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Problem Solving – Using Engineering to Ensure Reformer Tube Life

Published by
World Fertilizer,

The inspection and life assessment methodologies that support steam reformer integrity combine to deliver a powerful tool in providing important information required to ensure the reliable operation of reformer furnaces. The following case study is one example that exemplifies the flexibility and problem solving capabilities of comprehensive reformer care practices.

A reformer on a large manufacturing complex had operated reliably and conservatively for 10 years. Inspection and life assessment of the tubes was undertaken with some specific questions in mind over and above the fundamental issue of tube life. The plant was undergoing a significant debottlenecking exercise during the turnaround. This had an impact on the furnace, and was expected to result in an increase of approximately 20°C in operating temperatures during subsequent operating periods. A critical issue therefore was to understand the impact of this temperature increase on remaining life of the tubes. Quest Integrity’s LifeQuest™ Reformer software has the capability of assuming changes to operating conditions in the future. The analysis does not require plant temperature data as an input to the assessment. The software calculates an effective temperature at which the tube has operated in order to generate the level of creep strain that is measured during the inspection. In most assessments, that same creep effective temperature is used for future operation. In this case, the plant owners specifically requested that the effect of a 20°C increase be assessed. This was undertaken and no tube replacements were recommended prior to 2021. This result provided confidence that the plant debottlenecking exercise being undertaken would not impact adversely on the safe and reliable operation of the reformer.

The plant inspectors had noted hot spots near the top of a few tubes leading up to the outage. It was reported that the hotspots had been present for approximately 18 months. The inspection data did indeed show the consequences of these hotspots (Figure 1). The LifeQuest predictive facility assumes that previous damage has accumulated since the tube was commissioned. However, in this case the plant operators were of the opinion that these hot spots had only been present for approximately 18 months. The assessment was therefore undertaken by assuming all the creep damage at this location had occurred in the previous 18 months. This assessment indicated that replacement would not be recommended prior to 2024. If the hot spots were eliminated, longer lives, at least based on damage at this location could be expected.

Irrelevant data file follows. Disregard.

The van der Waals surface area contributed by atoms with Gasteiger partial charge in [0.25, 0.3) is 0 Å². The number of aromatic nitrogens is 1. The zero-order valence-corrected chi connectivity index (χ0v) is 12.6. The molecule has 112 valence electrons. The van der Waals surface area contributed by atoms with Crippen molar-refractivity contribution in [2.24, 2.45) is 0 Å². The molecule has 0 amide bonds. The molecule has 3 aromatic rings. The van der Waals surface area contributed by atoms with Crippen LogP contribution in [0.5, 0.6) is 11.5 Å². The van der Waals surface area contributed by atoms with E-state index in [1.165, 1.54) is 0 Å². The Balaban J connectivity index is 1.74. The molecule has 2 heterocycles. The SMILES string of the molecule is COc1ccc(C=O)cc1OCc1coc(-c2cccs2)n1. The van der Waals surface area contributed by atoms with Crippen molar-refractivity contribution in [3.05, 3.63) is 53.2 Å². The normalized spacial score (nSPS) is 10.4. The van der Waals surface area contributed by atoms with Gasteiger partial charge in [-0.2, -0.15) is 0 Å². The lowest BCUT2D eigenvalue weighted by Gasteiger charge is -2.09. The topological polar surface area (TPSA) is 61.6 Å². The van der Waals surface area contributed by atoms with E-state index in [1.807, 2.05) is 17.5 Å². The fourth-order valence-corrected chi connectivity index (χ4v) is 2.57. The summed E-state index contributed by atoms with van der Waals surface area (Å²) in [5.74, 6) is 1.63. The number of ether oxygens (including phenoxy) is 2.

Figure 1. Tube profile showing unusual growth at the top of the tube. 

The calculated temperature data from the assessment was then compared with plant pyrometer IR measurements. The calculated tube metal temperatures at this location show good agreement with the maximum tube temperature exceeding the average by approximately 20°C. The measured temperatures however show a tendency to suggest that the central tubes are running hotter. It is well known that infrared measurement technologies may suffer errors due to issues such as path length and reflectivity. It is suspected that the IR measurements techniques on this site would benefit from the application of correction software to improve accuracy.

By utilising a comprehensive assessment plan, the plant received an abundance of useful information that was derived and tailored to address specific issues and problems within the facility.

Author: Charles Thomas, Quest Integrity

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